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When asked on Tuesday about Facebooks' Libra cryptocurrency project, which has been lambasted recently by President Trump and his administration, the J.P. Morgan Chase CEO replied that he didn't see it as a near-term threat.
"To put it in perspective, we've been talking about blockchain for 7 years and very little has happened," Dimon said during a conference call with analysts. "We're going to be talking about Libra three years from now. I wouldn't spend too much time on it."
Of course, Dimon is making his own bet on a digital coin that could transform the global payments landscape: JPM Coin. That effort, reported first in February by CNBC, would remain within the regulated confines of the biggest U.S. bank.
After Facebook, which controls the world's biggest social network, announced its Libra project last month, central banks and elected officials around the world expressed concern. Last week, President Trump tweeted that if the tech giant wants to do banking activities, it must submit to banking regulations.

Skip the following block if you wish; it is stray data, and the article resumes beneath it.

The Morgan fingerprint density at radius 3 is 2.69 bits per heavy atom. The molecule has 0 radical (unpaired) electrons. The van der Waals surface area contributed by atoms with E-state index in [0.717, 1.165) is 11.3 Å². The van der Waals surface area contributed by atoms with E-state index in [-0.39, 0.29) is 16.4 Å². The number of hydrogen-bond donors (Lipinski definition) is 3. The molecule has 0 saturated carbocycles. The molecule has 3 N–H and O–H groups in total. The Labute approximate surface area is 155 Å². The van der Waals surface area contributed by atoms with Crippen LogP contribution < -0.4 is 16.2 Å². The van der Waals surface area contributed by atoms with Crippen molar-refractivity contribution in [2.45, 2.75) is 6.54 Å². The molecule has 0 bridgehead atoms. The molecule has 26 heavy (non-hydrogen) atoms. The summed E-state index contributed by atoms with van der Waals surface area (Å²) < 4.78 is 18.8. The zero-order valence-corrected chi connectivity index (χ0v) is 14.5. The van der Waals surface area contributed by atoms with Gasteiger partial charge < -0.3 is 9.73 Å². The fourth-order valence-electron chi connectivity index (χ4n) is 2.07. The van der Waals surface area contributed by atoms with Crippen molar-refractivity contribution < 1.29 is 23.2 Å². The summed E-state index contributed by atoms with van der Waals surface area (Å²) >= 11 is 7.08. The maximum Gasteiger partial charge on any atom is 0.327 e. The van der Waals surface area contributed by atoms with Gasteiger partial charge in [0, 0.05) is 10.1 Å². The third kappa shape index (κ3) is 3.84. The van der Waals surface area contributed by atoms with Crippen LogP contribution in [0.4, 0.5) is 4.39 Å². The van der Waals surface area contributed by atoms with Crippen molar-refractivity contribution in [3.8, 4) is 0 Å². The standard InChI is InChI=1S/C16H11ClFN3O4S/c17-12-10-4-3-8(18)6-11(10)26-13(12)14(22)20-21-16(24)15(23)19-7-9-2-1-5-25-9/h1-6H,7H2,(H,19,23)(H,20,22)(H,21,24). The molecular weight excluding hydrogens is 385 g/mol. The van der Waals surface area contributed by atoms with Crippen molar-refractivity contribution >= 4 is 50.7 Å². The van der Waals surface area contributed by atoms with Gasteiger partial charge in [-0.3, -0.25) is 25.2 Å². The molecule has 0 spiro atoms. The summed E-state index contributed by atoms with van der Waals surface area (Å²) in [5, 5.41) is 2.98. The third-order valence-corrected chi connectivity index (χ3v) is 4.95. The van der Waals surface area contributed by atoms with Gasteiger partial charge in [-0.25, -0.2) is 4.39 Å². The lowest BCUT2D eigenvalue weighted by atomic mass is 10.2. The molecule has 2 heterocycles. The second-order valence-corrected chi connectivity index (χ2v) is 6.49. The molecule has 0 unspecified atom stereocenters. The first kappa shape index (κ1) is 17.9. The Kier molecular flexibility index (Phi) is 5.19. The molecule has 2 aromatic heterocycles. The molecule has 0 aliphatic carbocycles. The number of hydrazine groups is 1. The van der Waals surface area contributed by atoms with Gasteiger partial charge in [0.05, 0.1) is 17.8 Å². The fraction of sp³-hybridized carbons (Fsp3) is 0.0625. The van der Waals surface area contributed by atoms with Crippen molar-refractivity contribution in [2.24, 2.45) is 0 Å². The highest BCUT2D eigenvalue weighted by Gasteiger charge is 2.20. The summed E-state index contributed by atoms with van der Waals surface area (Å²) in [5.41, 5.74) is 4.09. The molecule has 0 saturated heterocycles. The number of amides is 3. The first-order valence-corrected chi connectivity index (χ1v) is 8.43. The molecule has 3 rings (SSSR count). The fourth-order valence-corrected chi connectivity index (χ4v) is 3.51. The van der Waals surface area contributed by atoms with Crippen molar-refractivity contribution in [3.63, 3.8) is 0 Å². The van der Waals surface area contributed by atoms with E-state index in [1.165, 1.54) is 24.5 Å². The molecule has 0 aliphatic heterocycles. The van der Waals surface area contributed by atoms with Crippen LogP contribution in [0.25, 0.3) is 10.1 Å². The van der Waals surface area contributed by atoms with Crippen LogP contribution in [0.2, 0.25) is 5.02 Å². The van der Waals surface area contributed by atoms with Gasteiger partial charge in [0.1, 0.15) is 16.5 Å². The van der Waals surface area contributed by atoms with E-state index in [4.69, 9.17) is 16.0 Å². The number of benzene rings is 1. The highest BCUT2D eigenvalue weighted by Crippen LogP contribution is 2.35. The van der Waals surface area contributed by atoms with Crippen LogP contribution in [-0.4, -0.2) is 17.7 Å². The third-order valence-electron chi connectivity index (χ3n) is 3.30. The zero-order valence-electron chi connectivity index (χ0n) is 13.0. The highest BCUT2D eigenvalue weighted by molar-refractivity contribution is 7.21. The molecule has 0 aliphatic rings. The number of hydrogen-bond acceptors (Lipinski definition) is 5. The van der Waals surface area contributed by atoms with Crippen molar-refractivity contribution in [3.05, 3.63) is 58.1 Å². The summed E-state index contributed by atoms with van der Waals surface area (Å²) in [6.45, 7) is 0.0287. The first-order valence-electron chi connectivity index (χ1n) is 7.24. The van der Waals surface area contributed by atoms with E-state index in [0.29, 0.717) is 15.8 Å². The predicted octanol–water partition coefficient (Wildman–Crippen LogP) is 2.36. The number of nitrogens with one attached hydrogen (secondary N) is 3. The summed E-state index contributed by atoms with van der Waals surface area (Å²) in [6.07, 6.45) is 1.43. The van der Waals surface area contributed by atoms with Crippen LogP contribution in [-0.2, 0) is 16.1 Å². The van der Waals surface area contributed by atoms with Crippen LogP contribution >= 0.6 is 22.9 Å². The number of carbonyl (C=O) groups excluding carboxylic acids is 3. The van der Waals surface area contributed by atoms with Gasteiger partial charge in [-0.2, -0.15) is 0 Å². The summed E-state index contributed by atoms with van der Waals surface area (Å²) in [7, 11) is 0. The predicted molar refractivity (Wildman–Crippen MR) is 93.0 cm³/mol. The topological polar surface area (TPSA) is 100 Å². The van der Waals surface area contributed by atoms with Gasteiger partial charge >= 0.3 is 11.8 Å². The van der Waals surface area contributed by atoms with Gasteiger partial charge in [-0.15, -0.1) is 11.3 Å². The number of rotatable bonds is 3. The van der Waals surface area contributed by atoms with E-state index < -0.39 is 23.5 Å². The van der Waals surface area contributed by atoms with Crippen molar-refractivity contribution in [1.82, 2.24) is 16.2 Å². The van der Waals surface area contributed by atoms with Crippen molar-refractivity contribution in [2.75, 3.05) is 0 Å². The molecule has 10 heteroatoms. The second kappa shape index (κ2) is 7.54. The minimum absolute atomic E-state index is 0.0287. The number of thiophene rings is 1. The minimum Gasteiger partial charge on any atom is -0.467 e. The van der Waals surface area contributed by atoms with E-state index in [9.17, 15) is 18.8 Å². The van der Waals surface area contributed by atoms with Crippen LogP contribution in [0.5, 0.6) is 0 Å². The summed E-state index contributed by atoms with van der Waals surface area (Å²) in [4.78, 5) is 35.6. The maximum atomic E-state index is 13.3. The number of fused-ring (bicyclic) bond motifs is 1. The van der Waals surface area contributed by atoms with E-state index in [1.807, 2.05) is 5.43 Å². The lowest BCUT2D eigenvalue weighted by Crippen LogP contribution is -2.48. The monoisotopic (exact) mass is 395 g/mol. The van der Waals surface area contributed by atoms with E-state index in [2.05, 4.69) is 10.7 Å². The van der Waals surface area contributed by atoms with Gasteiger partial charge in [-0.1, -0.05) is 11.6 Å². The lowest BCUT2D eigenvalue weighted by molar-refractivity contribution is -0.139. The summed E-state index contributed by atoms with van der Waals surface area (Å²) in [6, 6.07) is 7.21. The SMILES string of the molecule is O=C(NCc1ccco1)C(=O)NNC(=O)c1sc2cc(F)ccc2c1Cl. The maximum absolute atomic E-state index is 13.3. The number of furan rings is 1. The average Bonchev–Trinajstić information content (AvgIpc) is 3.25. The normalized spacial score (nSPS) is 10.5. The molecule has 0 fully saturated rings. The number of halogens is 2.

Dimon added Tuesday that he believes that any new efforts will have to conform to the industry's rigorous anti-money laundering rules instigated after the financial crisis.
"We don't mind competition," Dimon said. "The request is always going to be the same: We want a level playing field. And governments are going to insist that people who hold money or move money all live according to rules where they have the right controls in place; no-one wants to aid and abet terrorism or criminal activities."
The Senate Banking Committee is holding hearings on Libra Tuesday.